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Fall Drug Take Back breaks record for state

Date: 11/21/2017

Community assistance is vital to the states’ efforts to combat the opioid epidemic, and Arkansans are using the Drug Take Back events to do their part.

“This battle against prescription drug abuse is a matter of saving lives, preserving the well-being of families, and helping to reverse the tide of a growing issue,” said Arkansas Drug Director Kirk Lane.

Lane, who works with the Department of Human Services (DHS) Division of Aging, Adult, and Behavioral Health Services, estimates the state took in 28.9 million pills – that’s, 14 tons – of unwanted or expired prescription drugs during the Fall 2017 Drug Take Back. Arkansas ranked eleventh nationally in weight of drugs collected and fifth in weight collected per capita.

Lane said Arkansas is a leader in the Drug Take Back efforts because community members are committed to defeating the opioid crisis.  

“Prescription Drug Take Back is a program that is near and dear to our Prevention Team,” said DAABHS Early Intervention and Prevention Director, Tenesha Barnes.  “This initiative embodies community, safety, and educating the general public on the potential for abuse of prescribed medicines. Moving forward, we will remain a staunch advocate of programs which educate the masses on the potential dangers of the improper use of prescription drugs.”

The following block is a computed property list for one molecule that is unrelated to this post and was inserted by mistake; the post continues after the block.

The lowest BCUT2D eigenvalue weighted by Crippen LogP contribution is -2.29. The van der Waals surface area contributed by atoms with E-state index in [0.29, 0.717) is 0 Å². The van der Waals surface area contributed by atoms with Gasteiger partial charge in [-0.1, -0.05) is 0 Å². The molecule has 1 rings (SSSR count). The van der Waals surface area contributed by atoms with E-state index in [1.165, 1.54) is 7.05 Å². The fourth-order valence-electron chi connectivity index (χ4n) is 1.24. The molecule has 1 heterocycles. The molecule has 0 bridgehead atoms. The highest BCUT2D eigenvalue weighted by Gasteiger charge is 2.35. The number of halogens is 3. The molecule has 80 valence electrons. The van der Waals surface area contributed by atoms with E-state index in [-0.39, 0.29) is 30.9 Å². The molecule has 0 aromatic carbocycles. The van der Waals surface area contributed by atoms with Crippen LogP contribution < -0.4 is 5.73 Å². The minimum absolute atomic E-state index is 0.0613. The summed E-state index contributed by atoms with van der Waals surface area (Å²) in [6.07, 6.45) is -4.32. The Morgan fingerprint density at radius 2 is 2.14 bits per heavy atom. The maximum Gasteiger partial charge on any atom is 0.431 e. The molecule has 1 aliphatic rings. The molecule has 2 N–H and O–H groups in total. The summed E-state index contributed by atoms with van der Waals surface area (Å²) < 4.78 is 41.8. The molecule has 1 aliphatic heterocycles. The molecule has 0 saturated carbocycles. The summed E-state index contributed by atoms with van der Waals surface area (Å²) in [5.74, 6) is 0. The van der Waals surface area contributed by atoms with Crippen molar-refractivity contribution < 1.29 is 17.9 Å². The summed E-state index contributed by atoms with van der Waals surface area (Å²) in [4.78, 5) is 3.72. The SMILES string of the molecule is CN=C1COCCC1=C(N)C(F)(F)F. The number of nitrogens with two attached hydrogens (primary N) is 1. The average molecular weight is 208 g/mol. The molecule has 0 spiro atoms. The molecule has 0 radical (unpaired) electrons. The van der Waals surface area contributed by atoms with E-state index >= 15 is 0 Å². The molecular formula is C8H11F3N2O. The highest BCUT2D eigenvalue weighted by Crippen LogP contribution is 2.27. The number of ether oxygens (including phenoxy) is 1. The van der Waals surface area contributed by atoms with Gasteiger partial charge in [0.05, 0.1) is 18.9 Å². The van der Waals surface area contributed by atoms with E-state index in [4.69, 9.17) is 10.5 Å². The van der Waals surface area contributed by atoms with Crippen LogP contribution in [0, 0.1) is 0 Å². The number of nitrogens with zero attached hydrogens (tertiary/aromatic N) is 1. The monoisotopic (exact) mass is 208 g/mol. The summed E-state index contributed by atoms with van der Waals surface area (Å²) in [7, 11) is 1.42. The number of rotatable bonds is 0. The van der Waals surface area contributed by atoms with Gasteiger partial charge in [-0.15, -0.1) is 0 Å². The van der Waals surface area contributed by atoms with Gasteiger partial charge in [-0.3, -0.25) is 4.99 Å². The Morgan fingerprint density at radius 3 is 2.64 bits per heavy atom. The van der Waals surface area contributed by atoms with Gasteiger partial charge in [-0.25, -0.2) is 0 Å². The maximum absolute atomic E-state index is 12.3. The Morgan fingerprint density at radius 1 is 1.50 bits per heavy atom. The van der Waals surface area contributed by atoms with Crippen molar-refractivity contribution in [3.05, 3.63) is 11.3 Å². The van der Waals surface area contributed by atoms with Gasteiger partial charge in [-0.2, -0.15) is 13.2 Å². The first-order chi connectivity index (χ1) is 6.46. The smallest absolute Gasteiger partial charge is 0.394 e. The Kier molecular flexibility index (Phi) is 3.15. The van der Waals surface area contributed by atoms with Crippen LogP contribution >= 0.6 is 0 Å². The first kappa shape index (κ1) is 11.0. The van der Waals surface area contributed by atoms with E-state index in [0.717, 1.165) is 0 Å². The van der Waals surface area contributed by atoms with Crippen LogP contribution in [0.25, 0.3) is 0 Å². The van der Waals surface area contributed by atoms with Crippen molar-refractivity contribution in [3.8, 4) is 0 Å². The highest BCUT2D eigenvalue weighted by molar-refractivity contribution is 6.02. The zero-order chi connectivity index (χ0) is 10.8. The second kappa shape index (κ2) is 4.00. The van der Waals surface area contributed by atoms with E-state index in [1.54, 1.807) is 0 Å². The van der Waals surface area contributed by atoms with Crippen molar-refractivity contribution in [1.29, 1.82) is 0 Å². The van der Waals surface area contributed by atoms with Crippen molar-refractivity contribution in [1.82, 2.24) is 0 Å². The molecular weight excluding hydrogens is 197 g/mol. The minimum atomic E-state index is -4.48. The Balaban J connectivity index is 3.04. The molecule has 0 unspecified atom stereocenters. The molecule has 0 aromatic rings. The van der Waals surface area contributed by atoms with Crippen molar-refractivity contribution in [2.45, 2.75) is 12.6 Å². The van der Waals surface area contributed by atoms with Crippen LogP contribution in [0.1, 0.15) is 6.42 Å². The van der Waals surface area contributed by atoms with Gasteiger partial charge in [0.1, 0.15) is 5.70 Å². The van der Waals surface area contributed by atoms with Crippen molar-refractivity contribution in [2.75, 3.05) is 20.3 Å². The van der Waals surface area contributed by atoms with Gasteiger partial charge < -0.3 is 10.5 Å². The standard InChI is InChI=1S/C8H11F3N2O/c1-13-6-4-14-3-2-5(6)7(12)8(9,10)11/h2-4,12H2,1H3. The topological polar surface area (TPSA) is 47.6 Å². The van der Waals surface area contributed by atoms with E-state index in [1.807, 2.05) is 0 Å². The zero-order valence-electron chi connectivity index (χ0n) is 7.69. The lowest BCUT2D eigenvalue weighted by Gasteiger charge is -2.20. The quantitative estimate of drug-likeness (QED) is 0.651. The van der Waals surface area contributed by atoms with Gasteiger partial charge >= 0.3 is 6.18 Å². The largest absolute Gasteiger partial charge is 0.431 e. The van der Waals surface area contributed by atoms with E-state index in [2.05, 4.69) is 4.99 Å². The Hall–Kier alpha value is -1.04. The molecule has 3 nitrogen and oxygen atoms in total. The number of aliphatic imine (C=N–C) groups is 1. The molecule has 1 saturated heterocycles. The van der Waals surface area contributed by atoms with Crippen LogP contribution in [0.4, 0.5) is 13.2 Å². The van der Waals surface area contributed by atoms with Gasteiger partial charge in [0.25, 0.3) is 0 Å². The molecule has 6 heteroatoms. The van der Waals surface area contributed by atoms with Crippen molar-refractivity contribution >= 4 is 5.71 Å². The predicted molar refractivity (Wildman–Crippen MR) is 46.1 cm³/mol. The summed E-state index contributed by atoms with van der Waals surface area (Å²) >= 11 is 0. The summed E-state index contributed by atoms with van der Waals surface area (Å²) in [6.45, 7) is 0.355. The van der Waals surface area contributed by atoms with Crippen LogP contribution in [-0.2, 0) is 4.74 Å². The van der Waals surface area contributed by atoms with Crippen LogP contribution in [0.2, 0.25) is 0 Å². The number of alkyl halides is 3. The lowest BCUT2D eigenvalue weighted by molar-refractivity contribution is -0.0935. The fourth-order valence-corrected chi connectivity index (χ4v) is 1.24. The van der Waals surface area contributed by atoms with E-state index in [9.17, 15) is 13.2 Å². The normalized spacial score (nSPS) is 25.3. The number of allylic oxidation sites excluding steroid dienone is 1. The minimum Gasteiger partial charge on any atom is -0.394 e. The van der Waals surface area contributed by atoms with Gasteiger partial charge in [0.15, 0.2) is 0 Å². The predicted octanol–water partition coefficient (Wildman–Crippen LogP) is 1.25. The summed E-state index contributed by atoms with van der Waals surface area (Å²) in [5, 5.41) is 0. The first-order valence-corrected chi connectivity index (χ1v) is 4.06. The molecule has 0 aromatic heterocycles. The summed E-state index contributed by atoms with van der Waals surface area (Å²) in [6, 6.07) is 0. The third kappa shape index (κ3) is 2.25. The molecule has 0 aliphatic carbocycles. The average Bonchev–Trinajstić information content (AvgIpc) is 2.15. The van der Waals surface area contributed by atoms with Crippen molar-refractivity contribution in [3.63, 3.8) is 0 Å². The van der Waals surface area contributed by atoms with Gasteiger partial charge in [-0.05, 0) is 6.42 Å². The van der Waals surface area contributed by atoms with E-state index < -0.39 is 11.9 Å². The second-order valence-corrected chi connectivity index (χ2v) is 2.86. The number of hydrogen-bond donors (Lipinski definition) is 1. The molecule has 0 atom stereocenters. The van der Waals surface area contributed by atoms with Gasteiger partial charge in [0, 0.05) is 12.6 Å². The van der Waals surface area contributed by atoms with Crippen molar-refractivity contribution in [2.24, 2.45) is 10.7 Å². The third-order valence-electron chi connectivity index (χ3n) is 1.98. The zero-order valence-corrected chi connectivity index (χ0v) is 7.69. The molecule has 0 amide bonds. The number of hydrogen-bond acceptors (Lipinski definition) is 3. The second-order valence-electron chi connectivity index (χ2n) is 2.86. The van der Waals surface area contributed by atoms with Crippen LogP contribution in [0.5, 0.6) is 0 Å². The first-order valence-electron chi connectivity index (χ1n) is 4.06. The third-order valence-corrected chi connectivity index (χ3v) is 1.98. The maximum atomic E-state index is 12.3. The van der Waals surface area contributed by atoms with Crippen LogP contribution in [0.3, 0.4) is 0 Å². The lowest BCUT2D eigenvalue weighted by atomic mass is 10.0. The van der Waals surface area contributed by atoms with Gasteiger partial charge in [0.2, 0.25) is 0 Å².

It’s important to now build upon the success of the Fall Take Back.

The Take Back is one of many efforts DHS is participating in to address opioid addiction in Arkansas.

“This is a situation that warrants our attention throughout the year,” said Joycelyn Pettus, program officer for substance abuse prevention. “I’m happy that there was such an outstanding response during Fall Drug Take Back. But we must continue to battle the opioid crisis on a daily basis.”

“It’s important to get these drugs disposed of properly. Youth are taking them out of cabinets and giving them to friends.” Little Rock Police Department Lieutenant and Public Affairs Officer, Michael Ford said. “We as a community must come together and confront this problem.”

Arkansas Department
of Human Services
(501) 682-1001

TTY: 1-800-285-1131 or dial 711 for Arkansas Relay Service

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